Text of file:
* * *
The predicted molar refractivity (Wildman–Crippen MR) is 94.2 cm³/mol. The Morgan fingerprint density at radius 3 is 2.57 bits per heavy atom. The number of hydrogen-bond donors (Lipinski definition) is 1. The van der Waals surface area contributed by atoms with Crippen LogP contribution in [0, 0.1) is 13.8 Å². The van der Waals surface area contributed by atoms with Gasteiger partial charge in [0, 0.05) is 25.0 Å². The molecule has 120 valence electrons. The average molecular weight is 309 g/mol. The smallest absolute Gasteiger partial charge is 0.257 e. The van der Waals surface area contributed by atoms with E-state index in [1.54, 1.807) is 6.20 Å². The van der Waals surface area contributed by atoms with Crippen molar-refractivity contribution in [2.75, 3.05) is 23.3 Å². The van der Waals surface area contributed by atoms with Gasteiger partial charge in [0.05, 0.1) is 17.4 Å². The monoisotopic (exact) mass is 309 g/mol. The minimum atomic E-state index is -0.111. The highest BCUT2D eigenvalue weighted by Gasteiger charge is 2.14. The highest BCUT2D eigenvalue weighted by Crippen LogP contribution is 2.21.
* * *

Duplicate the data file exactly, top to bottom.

The predicted molar refractivity (Wildman–Crippen MR) is 94.2 cm³/mol. The Morgan fingerprint density at radius 3 is 2.57 bits per heavy atom. The number of hydrogen-bond donors (Lipinski definition) is 1. The van der Waals surface area contributed by atoms with Crippen LogP contribution in [0, 0.1) is 13.8 Å². The van der Waals surface area contributed by atoms with Gasteiger partial charge in [0, 0.05) is 25.0 Å². The molecule has 120 valence electrons. The average molecular weight is 309 g/mol. The smallest absolute Gasteiger partial charge is 0.257 e. The van der Waals surface area contributed by atoms with E-state index in [1.54, 1.807) is 6.20 Å². The van der Waals surface area contributed by atoms with Crippen molar-refractivity contribution in [2.75, 3.05) is 23.3 Å². The van der Waals surface area contributed by atoms with Gasteiger partial charge in [0.05, 0.1) is 17.4 Å². The monoisotopic (exact) mass is 309 g/mol. The minimum atomic E-state index is -0.111. The highest BCUT2D eigenvalue weighted by Gasteiger charge is 2.14. The highest BCUT2D eigenvalue weighted by Crippen LogP contribution is 2.21.